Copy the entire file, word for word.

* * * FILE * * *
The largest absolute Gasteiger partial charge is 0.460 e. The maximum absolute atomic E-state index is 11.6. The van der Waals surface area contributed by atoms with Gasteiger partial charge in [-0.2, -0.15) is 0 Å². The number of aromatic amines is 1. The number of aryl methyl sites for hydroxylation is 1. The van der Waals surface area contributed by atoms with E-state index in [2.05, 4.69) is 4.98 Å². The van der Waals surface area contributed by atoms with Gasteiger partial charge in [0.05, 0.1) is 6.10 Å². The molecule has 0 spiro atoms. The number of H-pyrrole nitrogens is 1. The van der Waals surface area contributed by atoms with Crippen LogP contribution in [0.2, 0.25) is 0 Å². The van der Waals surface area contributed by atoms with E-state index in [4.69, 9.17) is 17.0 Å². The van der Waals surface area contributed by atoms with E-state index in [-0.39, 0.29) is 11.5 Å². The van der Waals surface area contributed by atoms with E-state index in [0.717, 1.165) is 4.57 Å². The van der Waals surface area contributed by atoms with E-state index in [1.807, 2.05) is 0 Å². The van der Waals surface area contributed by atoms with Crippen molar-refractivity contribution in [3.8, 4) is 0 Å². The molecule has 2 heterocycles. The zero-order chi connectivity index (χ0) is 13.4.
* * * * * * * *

The largest absolute Gasteiger partial charge is 0.460 e. The maximum absolute atomic E-state index is 11.6. The van der Waals surface area contributed by atoms with Gasteiger partial charge in [-0.2, -0.15) is 0 Å². The number of aromatic amines is 1. The number of aryl methyl sites for hydroxylation is 1. The van der Waals surface area contributed by atoms with E-state index in [2.05, 4.69) is 4.98 Å². The van der Waals surface area contributed by atoms with Gasteiger partial charge in [0.05, 0.1) is 6.10 Å². The molecule has 0 spiro atoms. The number of H-pyrrole nitrogens is 1. The van der Waals surface area contributed by atoms with Crippen LogP contribution in [0.2, 0.25) is 0 Å². The van der Waals surface area contributed by atoms with E-state index in [4.69, 9.17) is 17.0 Å². The van der Waals surface area contributed by atoms with E-state index in [-0.39, 0.29) is 11.5 Å². The van der Waals surface area contributed by atoms with E-state index in [0.717, 1.165) is 4.57 Å². The van der Waals surface area contributed by atoms with E-state index in [1.807, 2.05) is 0 Å². The van der Waals surface area contributed by atoms with Crippen molar-refractivity contribution in [3.8, 4) is 0 Å². The molecule has 2 heterocycles. The zero-order chi connectivity index (χ0) is 13.4.